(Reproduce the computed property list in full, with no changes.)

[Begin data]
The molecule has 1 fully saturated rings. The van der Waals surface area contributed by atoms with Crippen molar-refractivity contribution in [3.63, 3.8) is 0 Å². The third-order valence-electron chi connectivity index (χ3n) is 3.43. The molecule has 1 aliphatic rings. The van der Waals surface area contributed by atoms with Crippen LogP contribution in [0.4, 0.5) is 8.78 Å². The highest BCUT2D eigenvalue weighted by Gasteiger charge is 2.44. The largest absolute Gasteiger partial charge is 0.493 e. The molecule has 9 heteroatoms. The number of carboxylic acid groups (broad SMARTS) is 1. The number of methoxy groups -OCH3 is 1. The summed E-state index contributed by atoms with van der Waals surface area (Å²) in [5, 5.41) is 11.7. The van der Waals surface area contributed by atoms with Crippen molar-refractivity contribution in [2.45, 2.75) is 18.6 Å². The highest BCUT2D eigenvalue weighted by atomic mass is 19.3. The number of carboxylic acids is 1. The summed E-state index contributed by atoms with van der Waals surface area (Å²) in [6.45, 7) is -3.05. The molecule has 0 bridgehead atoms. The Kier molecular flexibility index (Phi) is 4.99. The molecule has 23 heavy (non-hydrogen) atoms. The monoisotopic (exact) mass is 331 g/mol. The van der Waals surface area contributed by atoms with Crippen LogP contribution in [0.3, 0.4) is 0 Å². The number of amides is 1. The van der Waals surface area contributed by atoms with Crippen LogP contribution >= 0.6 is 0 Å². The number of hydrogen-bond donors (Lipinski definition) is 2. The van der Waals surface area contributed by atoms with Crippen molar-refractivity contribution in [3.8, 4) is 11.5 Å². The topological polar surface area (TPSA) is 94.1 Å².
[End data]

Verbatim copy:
The molecule has 1 fully saturated rings. The van der Waals surface area contributed by atoms with Crippen molar-refractivity contribution in [3.63, 3.8) is 0 Å². The third-order valence-electron chi connectivity index (χ3n) is 3.43. The molecule has 1 aliphatic rings. The van der Waals surface area contributed by atoms with Crippen LogP contribution in [0.4, 0.5) is 8.78 Å². The highest BCUT2D eigenvalue weighted by Gasteiger charge is 2.44. The largest absolute Gasteiger partial charge is 0.493 e. The molecule has 9 heteroatoms. The number of carboxylic acid groups (broad SMARTS) is 1. The number of methoxy groups -OCH3 is 1. The summed E-state index contributed by atoms with van der Waals surface area (Å²) in [5, 5.41) is 11.7. The van der Waals surface area contributed by atoms with Crippen molar-refractivity contribution in [2.45, 2.75) is 18.6 Å². The highest BCUT2D eigenvalue weighted by atomic mass is 19.3. The number of carboxylic acids is 1. The summed E-state index contributed by atoms with van der Waals surface area (Å²) in [6.45, 7) is -3.05. The molecule has 0 bridgehead atoms. The Kier molecular flexibility index (Phi) is 4.99. The molecule has 23 heavy (non-hydrogen) atoms. The monoisotopic (exact) mass is 331 g/mol. The van der Waals surface area contributed by atoms with Crippen LogP contribution in [0.3, 0.4) is 0 Å². The number of amides is 1. The van der Waals surface area contributed by atoms with Crippen LogP contribution >= 0.6 is 0 Å². The number of hydrogen-bond donors (Lipinski definition) is 2. The van der Waals surface area contributed by atoms with Crippen molar-refractivity contribution in [3.8, 4) is 11.5 Å². The topological polar surface area (TPSA) is 94.1 Å².